Imagine the indignation you have at the idea of your hero failing despite your not wanting him to fail, not imagining he could even do it, and knowing how frustrating and helpless it would make you feel, to have your notions of greatness bruised and even broken. Now imagine you’re the hero. The guy who actually MESSED UP. The man who understands what that pressure means, and still broke under it despite your best efforts, you know for a fact that screw up cost untold number of horrors and deaths. You’d be upset, right? You’d be unforgiving. You’d be angry and disappointed. You’d be, funnily enough, in the exact same headspace Luke is in for much of The Last Jedi.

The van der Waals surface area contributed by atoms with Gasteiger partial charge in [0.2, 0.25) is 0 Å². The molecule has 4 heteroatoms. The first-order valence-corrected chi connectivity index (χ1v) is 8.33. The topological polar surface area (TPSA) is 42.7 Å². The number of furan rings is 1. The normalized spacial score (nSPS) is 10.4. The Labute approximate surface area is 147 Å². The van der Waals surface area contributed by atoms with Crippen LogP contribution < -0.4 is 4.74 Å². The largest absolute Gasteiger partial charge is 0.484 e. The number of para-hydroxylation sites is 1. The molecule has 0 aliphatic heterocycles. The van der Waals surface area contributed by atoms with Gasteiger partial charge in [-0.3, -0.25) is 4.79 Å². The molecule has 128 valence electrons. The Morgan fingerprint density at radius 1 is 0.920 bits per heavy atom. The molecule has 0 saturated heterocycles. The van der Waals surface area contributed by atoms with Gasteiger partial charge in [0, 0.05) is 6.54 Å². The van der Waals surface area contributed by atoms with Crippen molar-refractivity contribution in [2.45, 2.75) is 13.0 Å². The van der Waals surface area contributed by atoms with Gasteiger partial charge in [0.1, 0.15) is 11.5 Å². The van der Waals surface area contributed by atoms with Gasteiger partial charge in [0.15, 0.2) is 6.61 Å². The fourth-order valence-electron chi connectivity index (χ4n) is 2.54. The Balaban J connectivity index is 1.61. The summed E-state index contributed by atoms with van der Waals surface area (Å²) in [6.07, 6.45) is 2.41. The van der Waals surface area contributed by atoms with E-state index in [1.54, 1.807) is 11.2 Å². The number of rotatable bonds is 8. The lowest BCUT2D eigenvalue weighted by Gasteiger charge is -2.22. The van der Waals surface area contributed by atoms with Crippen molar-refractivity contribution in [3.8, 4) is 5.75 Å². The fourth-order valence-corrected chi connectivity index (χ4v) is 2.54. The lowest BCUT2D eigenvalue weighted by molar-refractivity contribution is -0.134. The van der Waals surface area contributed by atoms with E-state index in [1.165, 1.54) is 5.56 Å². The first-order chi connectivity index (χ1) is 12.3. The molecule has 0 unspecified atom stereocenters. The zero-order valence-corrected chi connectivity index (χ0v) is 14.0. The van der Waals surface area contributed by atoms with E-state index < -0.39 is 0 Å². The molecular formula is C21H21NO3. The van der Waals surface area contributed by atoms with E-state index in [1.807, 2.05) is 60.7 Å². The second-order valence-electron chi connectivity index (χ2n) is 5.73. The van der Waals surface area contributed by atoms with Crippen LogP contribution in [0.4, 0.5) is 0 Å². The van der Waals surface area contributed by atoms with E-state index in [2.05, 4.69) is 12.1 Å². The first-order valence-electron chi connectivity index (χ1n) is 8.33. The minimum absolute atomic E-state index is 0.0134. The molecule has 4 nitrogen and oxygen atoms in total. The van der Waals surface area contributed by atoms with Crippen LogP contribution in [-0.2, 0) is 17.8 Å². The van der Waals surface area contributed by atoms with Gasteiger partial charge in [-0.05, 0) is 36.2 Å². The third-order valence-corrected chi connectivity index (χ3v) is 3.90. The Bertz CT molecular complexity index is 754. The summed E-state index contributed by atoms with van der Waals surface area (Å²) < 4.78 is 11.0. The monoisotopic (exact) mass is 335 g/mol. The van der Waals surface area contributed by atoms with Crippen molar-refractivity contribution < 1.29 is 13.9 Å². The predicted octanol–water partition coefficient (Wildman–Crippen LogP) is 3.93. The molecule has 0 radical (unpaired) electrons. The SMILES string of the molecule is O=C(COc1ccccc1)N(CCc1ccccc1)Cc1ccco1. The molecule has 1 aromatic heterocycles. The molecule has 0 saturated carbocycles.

And by the end of the movie, Luke comes around. But many of his fans can’t. They’re still focused on the failure, and the unfairness of it having happened AT ALL, and that focus prevents them from going on Luke’s journey. The whole thing is forgone because it’s flat out illegitimate, to them. In a way, they never got off Ahch-To island. Their resentment and disgust with Luke is keeping them there, just like it kept HIM there. It prevents them from joining him as he projects his way to Crait for the most impressive single act of Force mastery in all the films.